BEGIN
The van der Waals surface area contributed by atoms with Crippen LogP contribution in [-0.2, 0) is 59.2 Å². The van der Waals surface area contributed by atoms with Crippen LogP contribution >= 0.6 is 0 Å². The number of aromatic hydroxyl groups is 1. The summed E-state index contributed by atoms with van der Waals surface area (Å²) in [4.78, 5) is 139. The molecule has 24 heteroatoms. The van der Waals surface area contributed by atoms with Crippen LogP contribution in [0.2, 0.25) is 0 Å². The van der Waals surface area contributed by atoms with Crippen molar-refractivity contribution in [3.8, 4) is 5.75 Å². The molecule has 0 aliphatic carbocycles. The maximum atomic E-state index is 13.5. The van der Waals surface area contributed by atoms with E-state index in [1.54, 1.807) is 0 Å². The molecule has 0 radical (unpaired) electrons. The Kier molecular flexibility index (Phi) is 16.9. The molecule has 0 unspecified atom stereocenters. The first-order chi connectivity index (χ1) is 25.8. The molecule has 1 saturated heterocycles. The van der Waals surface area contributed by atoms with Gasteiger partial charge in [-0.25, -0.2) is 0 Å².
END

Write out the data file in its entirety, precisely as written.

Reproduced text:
The van der Waals surface area contributed by atoms with Crippen LogP contribution in [-0.2, 0) is 59.2 Å². The van der Waals surface area contributed by atoms with Crippen LogP contribution >= 0.6 is 0 Å². The number of aromatic hydroxyl groups is 1. The summed E-state index contributed by atoms with van der Waals surface area (Å²) in [4.78, 5) is 139. The molecule has 24 heteroatoms. The van der Waals surface area contributed by atoms with Crippen LogP contribution in [0.2, 0.25) is 0 Å². The van der Waals surface area contributed by atoms with Crippen molar-refractivity contribution in [3.8, 4) is 5.75 Å². The molecule has 0 aliphatic carbocycles. The maximum atomic E-state index is 13.5. The van der Waals surface area contributed by atoms with E-state index in [1.54, 1.807) is 0 Å². The molecule has 0 radical (unpaired) electrons. The Kier molecular flexibility index (Phi) is 16.9. The molecule has 0 unspecified atom stereocenters. The first-order chi connectivity index (χ1) is 25.8. The molecule has 1 saturated heterocycles. The van der Waals surface area contributed by atoms with Gasteiger partial charge in [-0.25, -0.2) is 0 Å².